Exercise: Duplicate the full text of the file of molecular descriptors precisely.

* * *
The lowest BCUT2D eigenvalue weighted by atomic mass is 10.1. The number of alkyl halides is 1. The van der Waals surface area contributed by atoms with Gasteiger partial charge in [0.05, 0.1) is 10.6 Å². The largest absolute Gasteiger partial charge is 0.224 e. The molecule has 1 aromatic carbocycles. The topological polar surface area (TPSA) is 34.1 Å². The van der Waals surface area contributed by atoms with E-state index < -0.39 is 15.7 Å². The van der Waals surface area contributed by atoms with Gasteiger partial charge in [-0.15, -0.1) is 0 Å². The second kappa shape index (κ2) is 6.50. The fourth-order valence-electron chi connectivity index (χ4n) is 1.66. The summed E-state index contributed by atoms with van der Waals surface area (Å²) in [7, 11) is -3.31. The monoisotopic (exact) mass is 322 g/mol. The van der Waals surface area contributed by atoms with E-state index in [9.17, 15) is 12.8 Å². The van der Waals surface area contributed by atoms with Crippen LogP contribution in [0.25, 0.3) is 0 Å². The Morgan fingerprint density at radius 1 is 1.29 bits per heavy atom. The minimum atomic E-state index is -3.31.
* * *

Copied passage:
The lowest BCUT2D eigenvalue weighted by atomic mass is 10.1. The number of alkyl halides is 1. The van der Waals surface area contributed by atoms with Gasteiger partial charge in [0.05, 0.1) is 10.6 Å². The largest absolute Gasteiger partial charge is 0.224 e. The molecule has 1 aromatic carbocycles. The topological polar surface area (TPSA) is 34.1 Å². The van der Waals surface area contributed by atoms with E-state index < -0.39 is 15.7 Å². The van der Waals surface area contributed by atoms with Gasteiger partial charge in [-0.15, -0.1) is 0 Å². The second kappa shape index (κ2) is 6.50. The fourth-order valence-electron chi connectivity index (χ4n) is 1.66. The summed E-state index contributed by atoms with van der Waals surface area (Å²) in [7, 11) is -3.31. The monoisotopic (exact) mass is 322 g/mol. The van der Waals surface area contributed by atoms with E-state index in [9.17, 15) is 12.8 Å². The van der Waals surface area contributed by atoms with Crippen LogP contribution in [0.25, 0.3) is 0 Å². The Morgan fingerprint density at radius 1 is 1.29 bits per heavy atom. The minimum atomic E-state index is -3.31.